clause  is  not supplied or NO MINVALUE is specified, then defaults will be used. The defaults are 1 and
              -263-1 for ascending and descending sequences, respectively.


              The optional clause MAXVALUE maxvalue determines the maximum value for the sequence. If this  clause  is
              not  supplied  or NO MAXVALUE is specified, then default values will be used. The defaults are 263-1 and
              -1 for ascending and descending sequences, respectively.

       start  The optional clause START WITH start  allows the sequence to begin anywhere. The default starting  value
              is minvalue for ascending sequences and maxvalue for descending ones.

       cache  The optional clause CACHE cache specifies how many sequence numbers are to be preallocated and stored in
              memory for faster access. The minimum value is 1 (only one value can be generated at a  time,  i.e.,  no
              cache), and this is also the default.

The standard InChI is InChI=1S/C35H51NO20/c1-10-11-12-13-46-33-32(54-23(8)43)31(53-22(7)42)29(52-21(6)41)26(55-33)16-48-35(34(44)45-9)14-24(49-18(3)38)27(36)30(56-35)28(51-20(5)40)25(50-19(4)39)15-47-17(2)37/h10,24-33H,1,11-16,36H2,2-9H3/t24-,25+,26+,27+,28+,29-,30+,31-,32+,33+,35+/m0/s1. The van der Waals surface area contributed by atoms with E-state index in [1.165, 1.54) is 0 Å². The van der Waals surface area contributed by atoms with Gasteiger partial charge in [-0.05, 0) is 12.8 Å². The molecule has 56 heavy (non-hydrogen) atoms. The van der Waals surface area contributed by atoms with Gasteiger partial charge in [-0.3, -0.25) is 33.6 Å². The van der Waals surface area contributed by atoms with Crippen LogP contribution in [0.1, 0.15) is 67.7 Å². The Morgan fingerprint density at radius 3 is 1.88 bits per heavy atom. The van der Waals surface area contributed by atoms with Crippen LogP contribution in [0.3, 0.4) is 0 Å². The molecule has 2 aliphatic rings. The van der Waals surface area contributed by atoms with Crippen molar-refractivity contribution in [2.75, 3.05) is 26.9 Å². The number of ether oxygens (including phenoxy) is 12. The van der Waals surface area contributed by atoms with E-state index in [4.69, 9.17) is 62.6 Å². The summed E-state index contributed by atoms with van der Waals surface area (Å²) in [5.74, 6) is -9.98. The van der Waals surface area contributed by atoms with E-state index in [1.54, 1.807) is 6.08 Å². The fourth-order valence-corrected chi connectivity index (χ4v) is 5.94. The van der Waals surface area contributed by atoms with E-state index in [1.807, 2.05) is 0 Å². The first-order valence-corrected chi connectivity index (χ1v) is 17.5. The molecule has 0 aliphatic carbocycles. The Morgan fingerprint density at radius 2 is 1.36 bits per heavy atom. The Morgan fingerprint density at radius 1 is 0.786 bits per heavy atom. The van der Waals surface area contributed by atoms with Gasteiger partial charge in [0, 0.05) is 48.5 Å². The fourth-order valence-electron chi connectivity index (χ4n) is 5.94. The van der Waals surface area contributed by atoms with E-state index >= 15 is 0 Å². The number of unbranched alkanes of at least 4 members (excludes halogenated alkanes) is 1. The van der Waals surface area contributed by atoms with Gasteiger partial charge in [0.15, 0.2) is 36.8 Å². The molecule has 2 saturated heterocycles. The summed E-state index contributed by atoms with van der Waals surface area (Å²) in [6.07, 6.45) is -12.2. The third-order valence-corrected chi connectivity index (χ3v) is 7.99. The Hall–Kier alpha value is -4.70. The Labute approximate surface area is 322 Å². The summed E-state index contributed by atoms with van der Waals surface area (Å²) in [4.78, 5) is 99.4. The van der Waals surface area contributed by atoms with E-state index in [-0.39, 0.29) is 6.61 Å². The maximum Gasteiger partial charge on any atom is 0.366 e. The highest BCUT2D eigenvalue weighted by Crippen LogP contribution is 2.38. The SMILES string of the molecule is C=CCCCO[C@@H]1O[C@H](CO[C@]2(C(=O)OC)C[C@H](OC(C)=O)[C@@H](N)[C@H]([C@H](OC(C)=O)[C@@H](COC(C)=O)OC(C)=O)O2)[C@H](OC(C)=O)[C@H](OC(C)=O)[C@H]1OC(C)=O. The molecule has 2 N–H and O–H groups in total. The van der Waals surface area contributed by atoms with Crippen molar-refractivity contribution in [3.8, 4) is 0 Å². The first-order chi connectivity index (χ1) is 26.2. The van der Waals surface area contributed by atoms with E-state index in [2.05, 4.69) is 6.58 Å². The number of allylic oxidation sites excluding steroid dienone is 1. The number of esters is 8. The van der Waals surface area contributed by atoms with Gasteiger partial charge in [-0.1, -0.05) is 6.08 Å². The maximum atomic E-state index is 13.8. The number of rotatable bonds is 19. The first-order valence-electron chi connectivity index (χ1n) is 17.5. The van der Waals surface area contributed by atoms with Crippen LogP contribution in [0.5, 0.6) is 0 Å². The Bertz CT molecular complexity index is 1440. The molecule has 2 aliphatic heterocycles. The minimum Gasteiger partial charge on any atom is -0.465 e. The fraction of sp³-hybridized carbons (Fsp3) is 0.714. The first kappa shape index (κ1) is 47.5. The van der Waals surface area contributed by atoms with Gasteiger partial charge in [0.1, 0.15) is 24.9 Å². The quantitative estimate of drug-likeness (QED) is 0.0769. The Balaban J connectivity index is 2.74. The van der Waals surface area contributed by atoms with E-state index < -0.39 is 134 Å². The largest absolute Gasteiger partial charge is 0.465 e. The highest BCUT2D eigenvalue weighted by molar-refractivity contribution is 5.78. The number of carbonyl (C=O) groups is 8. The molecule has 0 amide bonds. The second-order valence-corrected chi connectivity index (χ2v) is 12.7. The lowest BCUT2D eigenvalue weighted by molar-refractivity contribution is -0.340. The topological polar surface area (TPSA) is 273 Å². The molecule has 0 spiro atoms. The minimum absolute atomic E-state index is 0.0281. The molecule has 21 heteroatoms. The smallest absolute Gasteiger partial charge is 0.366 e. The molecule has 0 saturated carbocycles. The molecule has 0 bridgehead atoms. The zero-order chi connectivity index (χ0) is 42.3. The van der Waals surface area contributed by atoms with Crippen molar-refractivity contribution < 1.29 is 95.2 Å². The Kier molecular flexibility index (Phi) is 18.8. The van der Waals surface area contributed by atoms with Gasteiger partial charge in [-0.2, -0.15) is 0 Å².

NO CYCLE
              The CYCLE option allows the sequence to wrap around when the maxvalue or minvalue has been reached by an
              ascending or descending sequence respectively. If the limit is reached, the next number  generated  will
              be the minvalue or maxvalue, respectively.

              If  NO  CYCLE  is  specified, any calls to nextval after the sequence has reached its maximum value will
              return an error. If neither CYCLE or NO CYCLE are specified, NO CYCLE is the default.

       OWNED BY table.column

              The OWNED BY option causes the sequence to be associated with a specific table column, such that if that
              column  (or  its whole table) is dropped, the sequence will be automatically dropped as well. The speci-
              fied table must have the same owner and be in the same schema as  the  sequence.   OWNED  BY  NONE,  the
              default, specifies that there is no such association.

       Use DROP SEQUENCE to remove a sequence.

       Sequences  are  based  on  bigint  arithmetic,  so  the  range cannot exceed the range of an eight-byte integer
       (-9223372036854775808 to 9223372036854775807). On some older platforms, there might be no compiler support  for
       eight-byte integers, in which case sequences use regular integer arithmetic (range -2147483648 to +2147483647).

       Unexpected results might be obtained if a cache setting greater than one is used for  a  sequence  object  that